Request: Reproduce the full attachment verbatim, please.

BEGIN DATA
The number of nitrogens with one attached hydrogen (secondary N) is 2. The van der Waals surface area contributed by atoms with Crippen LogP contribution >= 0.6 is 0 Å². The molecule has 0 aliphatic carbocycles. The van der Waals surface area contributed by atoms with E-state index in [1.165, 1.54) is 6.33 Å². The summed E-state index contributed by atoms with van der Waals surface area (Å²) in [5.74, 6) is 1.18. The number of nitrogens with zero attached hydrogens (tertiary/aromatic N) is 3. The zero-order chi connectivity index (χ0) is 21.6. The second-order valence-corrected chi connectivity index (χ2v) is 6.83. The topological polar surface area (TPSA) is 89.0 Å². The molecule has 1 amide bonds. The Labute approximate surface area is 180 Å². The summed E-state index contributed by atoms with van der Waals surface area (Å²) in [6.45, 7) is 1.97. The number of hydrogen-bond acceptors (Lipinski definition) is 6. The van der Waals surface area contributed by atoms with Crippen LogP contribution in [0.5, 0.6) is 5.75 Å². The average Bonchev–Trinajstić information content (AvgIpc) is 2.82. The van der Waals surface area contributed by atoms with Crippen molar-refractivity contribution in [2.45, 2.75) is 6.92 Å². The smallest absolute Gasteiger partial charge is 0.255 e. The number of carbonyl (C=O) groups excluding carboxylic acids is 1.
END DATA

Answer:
The number of nitrogens with one attached hydrogen (secondary N) is 2. The van der Waals surface area contributed by atoms with Crippen LogP contribution >= 0.6 is 0 Å². The molecule has 0 aliphatic carbocycles. The van der Waals surface area contributed by atoms with E-state index in [1.165, 1.54) is 6.33 Å². The summed E-state index contributed by atoms with van der Waals surface area (Å²) in [5.74, 6) is 1.18. The number of nitrogens with zero attached hydrogens (tertiary/aromatic N) is 3. The zero-order chi connectivity index (χ0) is 21.6. The second-order valence-corrected chi connectivity index (χ2v) is 6.83. The topological polar surface area (TPSA) is 89.0 Å². The molecule has 1 amide bonds. The Labute approximate surface area is 180 Å². The summed E-state index contributed by atoms with van der Waals surface area (Å²) in [6.45, 7) is 1.97. The number of hydrogen-bond acceptors (Lipinski definition) is 6. The van der Waals surface area contributed by atoms with Crippen LogP contribution in [0.5, 0.6) is 5.75 Å². The average Bonchev–Trinajstić information content (AvgIpc) is 2.82. The van der Waals surface area contributed by atoms with Crippen molar-refractivity contribution in [2.45, 2.75) is 6.92 Å². The smallest absolute Gasteiger partial charge is 0.255 e. The number of carbonyl (C=O) groups excluding carboxylic acids is 1.